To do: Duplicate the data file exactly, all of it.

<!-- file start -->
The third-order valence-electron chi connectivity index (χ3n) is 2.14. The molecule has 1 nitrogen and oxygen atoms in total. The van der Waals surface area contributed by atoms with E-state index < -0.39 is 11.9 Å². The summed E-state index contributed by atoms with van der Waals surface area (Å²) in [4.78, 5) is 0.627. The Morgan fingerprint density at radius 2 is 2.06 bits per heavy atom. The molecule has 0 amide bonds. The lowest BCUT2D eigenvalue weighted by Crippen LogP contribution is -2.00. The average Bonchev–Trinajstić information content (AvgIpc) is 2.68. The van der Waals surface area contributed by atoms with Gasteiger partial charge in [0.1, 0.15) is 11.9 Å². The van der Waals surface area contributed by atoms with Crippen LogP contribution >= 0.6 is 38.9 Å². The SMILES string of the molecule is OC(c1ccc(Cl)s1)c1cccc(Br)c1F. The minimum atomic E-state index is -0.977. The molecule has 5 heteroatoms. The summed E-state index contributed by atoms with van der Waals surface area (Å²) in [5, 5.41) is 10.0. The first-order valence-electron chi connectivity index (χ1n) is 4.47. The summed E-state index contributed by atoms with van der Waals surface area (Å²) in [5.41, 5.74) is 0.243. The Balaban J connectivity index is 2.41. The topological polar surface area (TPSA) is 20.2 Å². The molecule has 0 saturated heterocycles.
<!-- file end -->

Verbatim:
The third-order valence-electron chi connectivity index (χ3n) is 2.14. The molecule has 1 nitrogen and oxygen atoms in total. The van der Waals surface area contributed by atoms with E-state index < -0.39 is 11.9 Å². The summed E-state index contributed by atoms with van der Waals surface area (Å²) in [4.78, 5) is 0.627. The Morgan fingerprint density at radius 2 is 2.06 bits per heavy atom. The molecule has 0 amide bonds. The lowest BCUT2D eigenvalue weighted by Crippen LogP contribution is -2.00. The average Bonchev–Trinajstić information content (AvgIpc) is 2.68. The van der Waals surface area contributed by atoms with Gasteiger partial charge in [0.1, 0.15) is 11.9 Å². The van der Waals surface area contributed by atoms with Crippen LogP contribution >= 0.6 is 38.9 Å². The SMILES string of the molecule is OC(c1ccc(Cl)s1)c1cccc(Br)c1F. The minimum atomic E-state index is -0.977. The molecule has 5 heteroatoms. The summed E-state index contributed by atoms with van der Waals surface area (Å²) in [5, 5.41) is 10.0. The first-order valence-electron chi connectivity index (χ1n) is 4.47. The summed E-state index contributed by atoms with van der Waals surface area (Å²) in [5.41, 5.74) is 0.243. The Balaban J connectivity index is 2.41. The topological polar surface area (TPSA) is 20.2 Å². The molecule has 0 saturated heterocycles.